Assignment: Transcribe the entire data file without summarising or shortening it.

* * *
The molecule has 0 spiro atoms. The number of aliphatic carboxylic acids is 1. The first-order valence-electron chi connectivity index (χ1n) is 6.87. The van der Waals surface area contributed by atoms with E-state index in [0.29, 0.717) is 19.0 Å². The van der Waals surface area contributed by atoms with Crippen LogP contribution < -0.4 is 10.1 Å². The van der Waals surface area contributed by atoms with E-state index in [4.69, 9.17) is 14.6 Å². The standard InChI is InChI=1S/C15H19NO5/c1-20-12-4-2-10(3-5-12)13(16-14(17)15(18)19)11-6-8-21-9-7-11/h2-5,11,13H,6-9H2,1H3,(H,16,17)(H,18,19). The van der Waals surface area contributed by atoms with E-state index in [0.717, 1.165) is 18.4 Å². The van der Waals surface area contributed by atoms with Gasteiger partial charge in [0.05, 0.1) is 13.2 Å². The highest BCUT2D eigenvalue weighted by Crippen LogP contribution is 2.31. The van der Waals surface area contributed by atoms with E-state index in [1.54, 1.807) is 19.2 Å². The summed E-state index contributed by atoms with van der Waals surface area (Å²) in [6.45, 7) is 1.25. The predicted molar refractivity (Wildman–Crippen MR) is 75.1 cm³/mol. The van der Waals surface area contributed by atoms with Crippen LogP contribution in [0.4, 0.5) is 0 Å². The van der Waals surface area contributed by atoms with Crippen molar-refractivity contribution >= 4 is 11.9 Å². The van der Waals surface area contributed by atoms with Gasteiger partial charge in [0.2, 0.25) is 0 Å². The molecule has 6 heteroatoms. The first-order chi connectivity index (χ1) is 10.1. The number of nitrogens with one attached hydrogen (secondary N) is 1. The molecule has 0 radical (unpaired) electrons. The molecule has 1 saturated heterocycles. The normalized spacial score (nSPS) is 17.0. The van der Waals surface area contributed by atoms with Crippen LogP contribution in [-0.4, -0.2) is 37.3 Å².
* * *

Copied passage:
The molecule has 0 spiro atoms. The number of aliphatic carboxylic acids is 1. The first-order valence-electron chi connectivity index (χ1n) is 6.87. The van der Waals surface area contributed by atoms with E-state index in [0.29, 0.717) is 19.0 Å². The van der Waals surface area contributed by atoms with Crippen LogP contribution < -0.4 is 10.1 Å². The van der Waals surface area contributed by atoms with E-state index in [4.69, 9.17) is 14.6 Å². The standard InChI is InChI=1S/C15H19NO5/c1-20-12-4-2-10(3-5-12)13(16-14(17)15(18)19)11-6-8-21-9-7-11/h2-5,11,13H,6-9H2,1H3,(H,16,17)(H,18,19). The van der Waals surface area contributed by atoms with E-state index in [0.717, 1.165) is 18.4 Å². The van der Waals surface area contributed by atoms with Gasteiger partial charge in [0.05, 0.1) is 13.2 Å². The highest BCUT2D eigenvalue weighted by Crippen LogP contribution is 2.31. The van der Waals surface area contributed by atoms with E-state index in [1.54, 1.807) is 19.2 Å². The summed E-state index contributed by atoms with van der Waals surface area (Å²) in [6.45, 7) is 1.25. The predicted molar refractivity (Wildman–Crippen MR) is 75.1 cm³/mol. The van der Waals surface area contributed by atoms with Crippen LogP contribution in [0.4, 0.5) is 0 Å². The van der Waals surface area contributed by atoms with Crippen molar-refractivity contribution >= 4 is 11.9 Å². The van der Waals surface area contributed by atoms with Gasteiger partial charge in [0.2, 0.25) is 0 Å². The molecule has 6 heteroatoms. The first-order chi connectivity index (χ1) is 10.1. The number of nitrogens with one attached hydrogen (secondary N) is 1. The molecule has 0 radical (unpaired) electrons. The molecule has 1 saturated heterocycles. The normalized spacial score (nSPS) is 17.0. The van der Waals surface area contributed by atoms with Crippen LogP contribution in [-0.4, -0.2) is 37.3 Å².